A comprehensive report by the British Red Cross examines the experiences of refugee families reuniting in the UK

A comprehensive report by the British Red Cross examines the experiences of refugee families reuniting in the UK

March 14, 2022

A new report released earlier this month by the British Red Cross takes a detailed look at the organisation’s Family Reunion Integration Service (FRIS) programme, which provides support and assistance to refugee families reuniting in the UK. United.

The 76-page report,Together at last: supporting refugee families reuniting in the UKdownloadable here.

The British Red Cross launched FRIS in January 2019 with Barnardo’s and Queen Margaret University. It covers all four UK countries and is partly funded by the European Union’s Asylum, Migration and Integration Fund (AMIF).

The program was launched to address the lack of formal support for refugee family reunification in the UK. FRIS helps families find housing, navigate the welfare system, register with health services and send children to school.

In its new report, the British Red Cross presents the findings of three years of the FRIS programme, drawing on data and testimonies from more than 1,100 families who have been supported. It details the experiences of refugee families reunited in the UK and highlights the main challenges they face, as well as identifying key measures that would improve their chances of successfully integrating into their new homes.

Through separate sections, the report examines families’ arrival in the UK and their subsequent difficulties in accessing housing, work, health and education.

The British Red Cross summarized the main findings of the report as follows:

  • There was a lack of pre-arrival support and information, which often meant families did not know what to expect when they arrived in the UK.
  • Due to statutory procedures which only begin when the family is reunited in the UK, many reunified refugee families have faced hardship when the arriving family joins the sponsor in the UK.
  • Reunited refugee families faced common barriers to accessing key services.
  • Upon arrival, the majority of the reunited families struggled to access suitable housing.
  • In cases where local authorities started their housing tasks before the arrival of family members, the time spent in unsuitable housing was significantly reduced.
  • When reunited families had no children, they rarely met the requirements of priority needs in England and were often left to couch surf and risk becoming homeless on the streets.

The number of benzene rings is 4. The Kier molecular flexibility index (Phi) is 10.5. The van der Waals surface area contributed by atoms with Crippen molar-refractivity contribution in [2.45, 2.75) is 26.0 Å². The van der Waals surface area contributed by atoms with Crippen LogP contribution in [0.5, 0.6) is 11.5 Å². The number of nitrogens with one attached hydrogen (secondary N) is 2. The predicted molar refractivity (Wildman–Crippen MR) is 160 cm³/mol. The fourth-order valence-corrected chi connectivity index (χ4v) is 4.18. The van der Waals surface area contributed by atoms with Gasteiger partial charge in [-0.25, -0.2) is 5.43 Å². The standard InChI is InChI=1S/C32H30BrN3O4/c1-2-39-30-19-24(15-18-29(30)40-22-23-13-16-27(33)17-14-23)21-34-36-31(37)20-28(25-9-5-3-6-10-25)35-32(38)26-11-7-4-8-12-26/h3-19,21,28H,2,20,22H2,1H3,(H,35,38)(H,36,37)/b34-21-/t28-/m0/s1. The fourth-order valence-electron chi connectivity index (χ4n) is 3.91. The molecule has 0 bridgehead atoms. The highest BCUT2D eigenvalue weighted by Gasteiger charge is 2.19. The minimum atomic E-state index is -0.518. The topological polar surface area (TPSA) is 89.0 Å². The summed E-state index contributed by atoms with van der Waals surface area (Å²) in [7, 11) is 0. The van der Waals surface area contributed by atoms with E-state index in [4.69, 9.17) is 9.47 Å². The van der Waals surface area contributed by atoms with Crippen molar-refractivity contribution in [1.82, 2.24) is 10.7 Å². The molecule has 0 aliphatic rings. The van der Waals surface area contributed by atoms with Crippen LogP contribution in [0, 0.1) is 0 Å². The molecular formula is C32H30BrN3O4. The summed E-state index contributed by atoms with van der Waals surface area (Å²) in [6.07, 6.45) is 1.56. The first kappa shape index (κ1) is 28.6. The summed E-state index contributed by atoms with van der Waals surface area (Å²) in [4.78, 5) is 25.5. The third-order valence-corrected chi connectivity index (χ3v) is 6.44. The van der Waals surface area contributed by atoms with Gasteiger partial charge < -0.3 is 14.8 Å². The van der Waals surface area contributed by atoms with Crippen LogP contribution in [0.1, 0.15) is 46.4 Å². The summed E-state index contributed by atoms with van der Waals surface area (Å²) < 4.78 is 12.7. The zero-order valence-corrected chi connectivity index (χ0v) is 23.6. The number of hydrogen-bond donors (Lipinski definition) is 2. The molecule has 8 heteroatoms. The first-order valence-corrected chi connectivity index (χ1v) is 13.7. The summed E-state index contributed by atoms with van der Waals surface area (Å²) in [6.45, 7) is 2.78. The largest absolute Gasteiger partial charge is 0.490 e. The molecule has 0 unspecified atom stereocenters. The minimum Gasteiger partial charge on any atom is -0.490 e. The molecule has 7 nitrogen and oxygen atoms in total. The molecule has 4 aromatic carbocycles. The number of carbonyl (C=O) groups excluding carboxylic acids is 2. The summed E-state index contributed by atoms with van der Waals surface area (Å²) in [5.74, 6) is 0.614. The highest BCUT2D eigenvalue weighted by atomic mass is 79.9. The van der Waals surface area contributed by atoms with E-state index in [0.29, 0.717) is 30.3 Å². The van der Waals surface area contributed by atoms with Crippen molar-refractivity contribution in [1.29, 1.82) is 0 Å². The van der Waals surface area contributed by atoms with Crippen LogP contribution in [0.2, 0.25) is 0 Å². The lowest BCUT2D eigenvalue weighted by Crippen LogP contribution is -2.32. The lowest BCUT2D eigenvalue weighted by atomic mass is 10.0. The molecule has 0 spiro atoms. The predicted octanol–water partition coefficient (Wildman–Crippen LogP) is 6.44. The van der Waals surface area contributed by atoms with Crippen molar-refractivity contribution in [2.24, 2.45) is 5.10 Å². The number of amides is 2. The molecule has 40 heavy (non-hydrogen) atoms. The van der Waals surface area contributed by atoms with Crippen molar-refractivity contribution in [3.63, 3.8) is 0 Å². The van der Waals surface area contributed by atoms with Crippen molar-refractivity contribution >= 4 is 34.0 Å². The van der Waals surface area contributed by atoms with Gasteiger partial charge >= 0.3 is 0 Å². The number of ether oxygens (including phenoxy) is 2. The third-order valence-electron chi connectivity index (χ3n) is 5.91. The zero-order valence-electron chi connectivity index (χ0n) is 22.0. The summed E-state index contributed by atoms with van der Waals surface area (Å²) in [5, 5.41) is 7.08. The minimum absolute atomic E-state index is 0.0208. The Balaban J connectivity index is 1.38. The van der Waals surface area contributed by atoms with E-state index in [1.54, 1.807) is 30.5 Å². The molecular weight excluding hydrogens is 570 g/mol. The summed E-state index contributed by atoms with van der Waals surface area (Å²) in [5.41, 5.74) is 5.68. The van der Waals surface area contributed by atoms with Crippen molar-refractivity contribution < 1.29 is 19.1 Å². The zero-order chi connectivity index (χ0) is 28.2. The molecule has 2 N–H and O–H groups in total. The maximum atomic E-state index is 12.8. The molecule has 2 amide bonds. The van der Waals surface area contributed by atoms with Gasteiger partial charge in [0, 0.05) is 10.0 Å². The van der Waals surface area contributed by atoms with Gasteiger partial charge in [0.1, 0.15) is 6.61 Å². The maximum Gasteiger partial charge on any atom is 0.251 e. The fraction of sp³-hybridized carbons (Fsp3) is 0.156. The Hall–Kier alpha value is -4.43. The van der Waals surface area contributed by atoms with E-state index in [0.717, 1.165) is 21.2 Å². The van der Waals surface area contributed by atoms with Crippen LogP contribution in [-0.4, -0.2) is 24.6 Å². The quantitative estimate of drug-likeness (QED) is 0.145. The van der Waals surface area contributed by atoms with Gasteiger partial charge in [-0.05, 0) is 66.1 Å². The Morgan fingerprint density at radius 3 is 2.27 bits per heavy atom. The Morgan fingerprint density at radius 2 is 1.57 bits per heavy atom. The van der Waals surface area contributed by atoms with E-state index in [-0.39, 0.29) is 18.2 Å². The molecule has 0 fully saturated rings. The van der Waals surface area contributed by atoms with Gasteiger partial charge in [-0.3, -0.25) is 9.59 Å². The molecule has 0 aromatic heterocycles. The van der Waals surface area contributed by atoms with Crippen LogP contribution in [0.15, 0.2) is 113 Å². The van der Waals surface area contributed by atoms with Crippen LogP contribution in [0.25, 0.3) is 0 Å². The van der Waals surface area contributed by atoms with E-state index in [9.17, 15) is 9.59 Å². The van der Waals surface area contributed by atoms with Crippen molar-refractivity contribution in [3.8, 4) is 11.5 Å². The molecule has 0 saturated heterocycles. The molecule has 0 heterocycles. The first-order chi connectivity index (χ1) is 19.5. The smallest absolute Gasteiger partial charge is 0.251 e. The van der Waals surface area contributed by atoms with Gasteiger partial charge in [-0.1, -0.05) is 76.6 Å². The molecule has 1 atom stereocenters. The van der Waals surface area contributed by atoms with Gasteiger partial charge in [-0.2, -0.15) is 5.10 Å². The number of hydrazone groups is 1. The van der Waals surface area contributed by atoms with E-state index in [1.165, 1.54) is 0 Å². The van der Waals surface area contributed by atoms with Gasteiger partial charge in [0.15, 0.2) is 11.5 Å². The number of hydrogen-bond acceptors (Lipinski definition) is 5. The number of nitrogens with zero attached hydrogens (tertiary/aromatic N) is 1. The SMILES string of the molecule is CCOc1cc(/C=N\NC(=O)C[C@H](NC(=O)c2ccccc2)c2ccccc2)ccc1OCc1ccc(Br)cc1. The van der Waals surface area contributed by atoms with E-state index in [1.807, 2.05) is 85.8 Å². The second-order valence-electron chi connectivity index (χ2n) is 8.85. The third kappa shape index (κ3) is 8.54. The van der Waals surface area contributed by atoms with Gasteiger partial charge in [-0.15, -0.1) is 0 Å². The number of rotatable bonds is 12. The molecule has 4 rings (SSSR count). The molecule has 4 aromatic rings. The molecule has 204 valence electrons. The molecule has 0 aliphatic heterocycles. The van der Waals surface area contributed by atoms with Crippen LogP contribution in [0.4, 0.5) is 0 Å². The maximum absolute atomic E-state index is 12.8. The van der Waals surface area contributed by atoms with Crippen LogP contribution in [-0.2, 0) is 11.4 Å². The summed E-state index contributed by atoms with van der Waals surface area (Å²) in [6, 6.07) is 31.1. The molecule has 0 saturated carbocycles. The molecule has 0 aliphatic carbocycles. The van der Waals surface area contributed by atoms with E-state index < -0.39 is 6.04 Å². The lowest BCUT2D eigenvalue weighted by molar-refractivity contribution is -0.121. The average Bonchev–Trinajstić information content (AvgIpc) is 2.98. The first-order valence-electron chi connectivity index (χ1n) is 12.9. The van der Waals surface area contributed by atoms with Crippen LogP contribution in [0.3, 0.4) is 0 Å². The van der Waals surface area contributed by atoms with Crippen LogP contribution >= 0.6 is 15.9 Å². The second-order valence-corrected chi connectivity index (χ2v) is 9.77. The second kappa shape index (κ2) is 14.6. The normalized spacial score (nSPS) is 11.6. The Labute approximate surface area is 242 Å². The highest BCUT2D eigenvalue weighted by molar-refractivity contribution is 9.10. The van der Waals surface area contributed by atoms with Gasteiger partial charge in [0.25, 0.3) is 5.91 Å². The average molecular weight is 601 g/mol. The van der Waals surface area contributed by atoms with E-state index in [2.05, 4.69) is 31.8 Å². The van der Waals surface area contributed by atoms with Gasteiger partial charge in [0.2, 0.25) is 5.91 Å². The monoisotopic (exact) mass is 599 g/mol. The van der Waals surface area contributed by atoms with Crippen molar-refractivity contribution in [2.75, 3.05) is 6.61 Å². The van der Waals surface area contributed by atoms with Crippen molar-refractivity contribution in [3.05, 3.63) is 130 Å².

• Ten percent of FRIS-supported refugee sponsors were in gainful employment when their family arrived.
  • When a sponsor was receiving Universal Credit when their family arrived, their application was canceled and all payments were stopped.
  • On average, families had been in the UK for 61 days – almost nine weeks – before receiving their first Universal Credit payment.
  • Families needed support to apply for and interact with Universal Credit.
  • On average, it took almost 12 weeks after arrival to receive child benefits.
  • Arriving spouses (84% of whom were women) were financially dependent on their refugee sponsor.
  • On average, it took 31 days after families arrived in the UK to register with a GP.
  • There was a lack of interpreters for GP appointments. Half of the families surveyed said they had used their partner as an interpreter.
  • Families faced long wait times to access mental health support after arrival.
  • Children supported by FRIS generally started school between two weeks and four and a half months after arriving in the UK.
  • Families often needed help navigating the school admissions process as it is complex and applications tended to be in English only.
  • Delays in children entering school not only have a negative impact on their integration but also on that of their parents.

The British Red Cross said: “None of the challenges reunited refugee families face and highlighted in this report are deliberate. Instead, they are unintended consequences of policies and practices that were not designed with them in mind”.

The report makes a number of recommendations, based on best practice developed under the FRIS programme, which the British Red Cross believes would improve the experiences of refugee families reunited in the UK and their prospects for successful integration. .

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